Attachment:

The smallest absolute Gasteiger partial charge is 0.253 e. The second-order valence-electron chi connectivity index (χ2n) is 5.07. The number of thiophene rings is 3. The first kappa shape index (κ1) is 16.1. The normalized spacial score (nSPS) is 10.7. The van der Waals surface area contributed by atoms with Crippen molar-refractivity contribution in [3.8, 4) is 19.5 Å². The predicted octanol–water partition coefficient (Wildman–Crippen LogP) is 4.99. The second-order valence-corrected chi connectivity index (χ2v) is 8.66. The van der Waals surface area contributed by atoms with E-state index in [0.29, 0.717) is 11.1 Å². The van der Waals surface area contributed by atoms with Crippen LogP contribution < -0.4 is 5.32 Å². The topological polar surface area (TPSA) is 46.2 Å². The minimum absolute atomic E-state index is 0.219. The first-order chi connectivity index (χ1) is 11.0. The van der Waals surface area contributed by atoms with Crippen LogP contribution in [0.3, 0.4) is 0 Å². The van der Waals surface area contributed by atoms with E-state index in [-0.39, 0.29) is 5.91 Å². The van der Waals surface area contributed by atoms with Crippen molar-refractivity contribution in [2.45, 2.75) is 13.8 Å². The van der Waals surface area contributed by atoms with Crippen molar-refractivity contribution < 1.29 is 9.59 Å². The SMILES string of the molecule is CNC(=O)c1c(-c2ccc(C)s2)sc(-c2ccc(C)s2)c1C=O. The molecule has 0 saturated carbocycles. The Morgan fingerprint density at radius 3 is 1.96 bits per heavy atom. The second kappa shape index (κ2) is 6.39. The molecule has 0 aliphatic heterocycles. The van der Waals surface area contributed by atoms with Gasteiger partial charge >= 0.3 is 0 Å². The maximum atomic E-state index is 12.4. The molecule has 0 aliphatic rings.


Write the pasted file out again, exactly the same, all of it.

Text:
The smallest absolute Gasteiger partial charge is 0.253 e. The second-order valence-electron chi connectivity index (χ2n) is 5.07. The number of thiophene rings is 3. The first kappa shape index (κ1) is 16.1. The normalized spacial score (nSPS) is 10.7. The van der Waals surface area contributed by atoms with Crippen molar-refractivity contribution in [3.8, 4) is 19.5 Å². The predicted octanol–water partition coefficient (Wildman–Crippen LogP) is 4.99. The second-order valence-corrected chi connectivity index (χ2v) is 8.66. The van der Waals surface area contributed by atoms with E-state index in [0.29, 0.717) is 11.1 Å². The van der Waals surface area contributed by atoms with Crippen LogP contribution < -0.4 is 5.32 Å². The topological polar surface area (TPSA) is 46.2 Å². The minimum absolute atomic E-state index is 0.219. The first-order chi connectivity index (χ1) is 11.0. The van der Waals surface area contributed by atoms with Crippen LogP contribution in [0.3, 0.4) is 0 Å². The van der Waals surface area contributed by atoms with E-state index in [-0.39, 0.29) is 5.91 Å². The van der Waals surface area contributed by atoms with Crippen molar-refractivity contribution in [2.45, 2.75) is 13.8 Å². The van der Waals surface area contributed by atoms with Crippen molar-refractivity contribution < 1.29 is 9.59 Å². The SMILES string of the molecule is CNC(=O)c1c(-c2ccc(C)s2)sc(-c2ccc(C)s2)c1C=O. The molecule has 0 saturated carbocycles. The Morgan fingerprint density at radius 3 is 1.96 bits per heavy atom. The second kappa shape index (κ2) is 6.39. The molecule has 0 aliphatic heterocycles. The van der Waals surface area contributed by atoms with Gasteiger partial charge >= 0.3 is 0 Å². The maximum atomic E-state index is 12.4. The molecule has 0 aliphatic rings.